When we first arrived at the clinic, in the wee hours of the morning, Dr. Shroff’s professional team took over. Shannon was immediately seen by the nurses, and a doctor came after breakfast. Dr. Shroff greeted Shannon that morning with the medical team responsible for Shannon’s treatments, and my fears completely disappeared. I knew we were safe, in a professional medical clinic, and Shannon was receiving the most advanced stem cell treatments in the world. All our care, food, and lodgings were included in the treatment cost so that we didn’t have to worry about daily events. Dr. Shroff used her professional medical knowledge of more than a decade to design stem cell protocols for Shannon and others under her treatment. Shannon received stem cells via muscle, infusion, and spinal cord as well as topically when needed. In addition, she had two sessions of physical therapy and one occupational session daily. This approach was holistic, with concerted care given to all aspects of her recovery.

Immediately after her first spinal injection, Shannon had new sensations in her toes, legs, and back. Words do not and cannot adequately express the joy, reverence, and deep gratitude when the hope of healing becomes a reality. Hope is hard to face when there is no treatment, but with the first spinal injection and Shannon’s response, hope was transformed to reality.


I was given the best care in a clinic with full-time medical staff on site 24/7. The treatments began the very first full day I was there, and the full protocol was explained in depth, preparing me for what was to come. In addition to embryonic stem cell injections, I was engaged in daily specific, targeted physical-training sessions directed by doctoral physical therapists, with the exception of the days I received spinal injections and on Sundays.


When Shannon arrived for her first treatments, she was still using a seat belt to keep from falling out of her wheelchair, and she was supported by armrests and side panels (to keep her hips aligned). As a quadriplegic, she was paralyzed from the chest line down and could not remain upright without using armrests. She was in a pushchair when we arrived, but I had to push her most of the time because she didn’t have the strength or endurance. Also, standing would cause her blood pressure to crash and she would faint. During the three months of treatment, Shannon gained enough core body strength to be able to discard the seat belt! Her back muscles had already been stronger, but her abdominal muscles began triggering as well. This was and is a major milestone for a quad, as many are not able to get out of a power chair into a pushchair. She was also using back muscles to aid in upright support, her muscle tone was increasing in all the affected areas, and her arm strength was increasing. She was showing improvement in all muscle groups. She was also able to stand upright with leg and abdominal calipers for longer and longer periods. Even before we left in April, we were planning a second trip for later in the year. She was experiencing so many positive results that we couldn’t leave without making our plans to return.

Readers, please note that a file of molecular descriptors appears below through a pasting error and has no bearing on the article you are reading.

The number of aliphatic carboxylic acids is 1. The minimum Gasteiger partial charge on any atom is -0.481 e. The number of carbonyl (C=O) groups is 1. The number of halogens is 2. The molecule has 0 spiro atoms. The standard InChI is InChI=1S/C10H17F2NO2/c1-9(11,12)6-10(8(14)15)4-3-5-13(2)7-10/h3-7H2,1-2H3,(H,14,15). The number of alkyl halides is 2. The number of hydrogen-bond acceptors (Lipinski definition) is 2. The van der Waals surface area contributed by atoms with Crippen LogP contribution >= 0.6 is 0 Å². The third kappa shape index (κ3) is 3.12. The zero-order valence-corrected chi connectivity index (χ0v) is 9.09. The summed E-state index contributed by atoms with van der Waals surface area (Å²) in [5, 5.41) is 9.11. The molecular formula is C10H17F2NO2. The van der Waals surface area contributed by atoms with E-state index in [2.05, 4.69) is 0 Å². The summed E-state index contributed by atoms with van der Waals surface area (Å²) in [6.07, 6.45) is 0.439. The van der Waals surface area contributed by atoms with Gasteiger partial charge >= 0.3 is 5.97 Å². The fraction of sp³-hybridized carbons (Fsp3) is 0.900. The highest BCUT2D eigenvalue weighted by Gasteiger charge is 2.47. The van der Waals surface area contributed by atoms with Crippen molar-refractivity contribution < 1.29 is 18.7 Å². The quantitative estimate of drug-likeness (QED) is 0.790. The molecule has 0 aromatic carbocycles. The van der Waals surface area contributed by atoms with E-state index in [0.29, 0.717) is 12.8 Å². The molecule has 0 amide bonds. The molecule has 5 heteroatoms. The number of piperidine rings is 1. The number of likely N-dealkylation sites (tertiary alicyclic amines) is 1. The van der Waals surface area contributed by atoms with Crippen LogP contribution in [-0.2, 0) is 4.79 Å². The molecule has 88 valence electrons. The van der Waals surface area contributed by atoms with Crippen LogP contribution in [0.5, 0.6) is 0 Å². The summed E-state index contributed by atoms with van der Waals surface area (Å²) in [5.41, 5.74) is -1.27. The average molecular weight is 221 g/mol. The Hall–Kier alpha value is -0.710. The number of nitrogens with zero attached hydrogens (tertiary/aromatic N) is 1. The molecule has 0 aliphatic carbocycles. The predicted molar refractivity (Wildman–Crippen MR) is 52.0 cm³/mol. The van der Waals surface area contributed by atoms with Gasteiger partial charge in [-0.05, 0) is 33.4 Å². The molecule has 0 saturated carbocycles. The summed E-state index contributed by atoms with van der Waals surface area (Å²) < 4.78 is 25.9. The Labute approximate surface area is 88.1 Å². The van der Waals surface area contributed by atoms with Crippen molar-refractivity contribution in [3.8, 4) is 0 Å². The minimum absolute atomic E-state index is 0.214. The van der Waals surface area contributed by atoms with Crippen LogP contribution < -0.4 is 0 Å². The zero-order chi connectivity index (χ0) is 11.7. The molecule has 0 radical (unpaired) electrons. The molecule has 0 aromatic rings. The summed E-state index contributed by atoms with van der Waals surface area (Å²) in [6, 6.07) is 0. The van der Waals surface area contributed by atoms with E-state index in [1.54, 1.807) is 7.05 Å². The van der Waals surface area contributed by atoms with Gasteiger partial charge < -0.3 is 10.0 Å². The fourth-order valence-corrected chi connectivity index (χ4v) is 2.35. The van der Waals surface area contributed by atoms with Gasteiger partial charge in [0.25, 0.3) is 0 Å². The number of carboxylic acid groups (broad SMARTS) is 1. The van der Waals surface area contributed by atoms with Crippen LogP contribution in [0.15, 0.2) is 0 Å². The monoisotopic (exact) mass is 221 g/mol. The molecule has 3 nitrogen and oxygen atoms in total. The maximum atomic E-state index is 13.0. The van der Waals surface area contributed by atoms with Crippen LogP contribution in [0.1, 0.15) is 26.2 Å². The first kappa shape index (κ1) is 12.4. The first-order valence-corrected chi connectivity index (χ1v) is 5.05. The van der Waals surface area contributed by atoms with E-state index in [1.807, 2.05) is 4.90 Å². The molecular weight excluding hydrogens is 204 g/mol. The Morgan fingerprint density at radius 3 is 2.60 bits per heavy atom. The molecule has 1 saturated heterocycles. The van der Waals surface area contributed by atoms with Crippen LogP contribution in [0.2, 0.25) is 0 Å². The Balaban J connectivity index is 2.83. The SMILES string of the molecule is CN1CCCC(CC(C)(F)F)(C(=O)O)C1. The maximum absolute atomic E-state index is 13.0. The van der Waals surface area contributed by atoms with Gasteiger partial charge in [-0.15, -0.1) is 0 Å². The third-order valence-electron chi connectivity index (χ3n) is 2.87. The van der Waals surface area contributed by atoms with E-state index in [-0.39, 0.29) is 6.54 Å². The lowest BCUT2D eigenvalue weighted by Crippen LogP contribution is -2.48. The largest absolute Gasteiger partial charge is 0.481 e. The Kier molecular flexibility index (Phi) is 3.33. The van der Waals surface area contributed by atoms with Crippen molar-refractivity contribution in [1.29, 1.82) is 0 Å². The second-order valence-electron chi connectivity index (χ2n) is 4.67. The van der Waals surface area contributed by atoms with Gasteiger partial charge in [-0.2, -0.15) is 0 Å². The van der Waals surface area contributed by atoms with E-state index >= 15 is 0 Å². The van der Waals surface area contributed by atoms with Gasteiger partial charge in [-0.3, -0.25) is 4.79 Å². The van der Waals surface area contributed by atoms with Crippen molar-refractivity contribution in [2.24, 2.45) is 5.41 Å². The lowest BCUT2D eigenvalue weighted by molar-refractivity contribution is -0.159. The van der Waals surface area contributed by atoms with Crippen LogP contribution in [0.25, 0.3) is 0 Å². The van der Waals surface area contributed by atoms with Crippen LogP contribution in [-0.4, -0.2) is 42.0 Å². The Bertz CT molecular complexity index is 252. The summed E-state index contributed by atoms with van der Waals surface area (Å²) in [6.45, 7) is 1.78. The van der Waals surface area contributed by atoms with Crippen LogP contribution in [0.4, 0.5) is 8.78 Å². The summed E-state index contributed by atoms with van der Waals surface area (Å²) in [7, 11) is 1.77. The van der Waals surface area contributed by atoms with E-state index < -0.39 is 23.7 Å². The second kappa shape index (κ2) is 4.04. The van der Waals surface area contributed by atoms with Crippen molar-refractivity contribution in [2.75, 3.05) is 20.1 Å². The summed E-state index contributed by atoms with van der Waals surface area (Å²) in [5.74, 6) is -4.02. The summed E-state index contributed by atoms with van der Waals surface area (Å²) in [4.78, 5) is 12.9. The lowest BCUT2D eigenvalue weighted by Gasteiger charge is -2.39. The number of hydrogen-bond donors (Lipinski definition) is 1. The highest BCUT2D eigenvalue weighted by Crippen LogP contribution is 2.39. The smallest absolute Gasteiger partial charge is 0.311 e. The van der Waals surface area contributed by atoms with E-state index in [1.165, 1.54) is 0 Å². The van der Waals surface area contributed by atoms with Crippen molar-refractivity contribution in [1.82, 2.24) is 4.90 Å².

We returned in September 2010 and have gone back at least once per year, since with the exception of 2016. Shannon has made nonstop progress since the inception of treatments. She continues to gain and will remain a faithful patient until she is walking. We are told that stem cells go to injury sites and have the potential to last up to five years. She has the same sensations she had on the first trip and has added many more. Although they vary in intensity, they remain in all areas from top to bottom. Her core body strength allows her to engage in physical training designed for paraplegics rather than quadriplegics. She started upright physical therapy in a full body brace and calipers and can stand without a body brace and move her legs. She also has balance, can use weights with upper arms and core, and engages in facilitated walking.

We all have life journeys that are impacted by others. Sometimes we are very much aware of the influence that others have, sometimes not. Our family is acutely aware, and we are beyond fortunate to have had Dr. Shroff as a primary healer for our family and daughter. We have witnessed and experienced the healing power of her pioneering work and stem cell protocols.

Today, Shannon works three-quarters time. She dresses herself, does her hair and makeup, gets into her adapted van, transfers to the driver’s seat, drives to work, drives to physical training, drives to wherever she wants to go, and drives home at the end of the day. Her life has become as normal as it can. She still uses a wheelchair, but her total body recovery has been phenomenal, and walking solo remains her final goal. She doesn’t give up.


I have never looked back and know the decision to engage in stem cell treatments has transformed my life. My regained muscle recovery, mobility, endurance, and overall health are a direct result of the stem cell treatments. I work for 75 percent, drive, dress myself, and go wherever I wish. My independence is a blessing.

The decision to participate in embryonic stem cell treatment was based on extensive research. My family and I came to the realization that Dr. Shroff, her clinic, and overall protocol were unique in the world at that time. The rigorous medical attention to treatment protocol was a deciding factor for me. Even today, I am planning my next trip to India, as I believe there is no other place in the world to help me.

Copyright information

© The Author(s) 2018

Authors and Affiliations

  • Lola Davis
    • 1
  • Shannon Davis
    • 2
  1. 1.Department of Education EmeritusUniversity of OklahomaNormanUSA
  2. 2.DallasUSA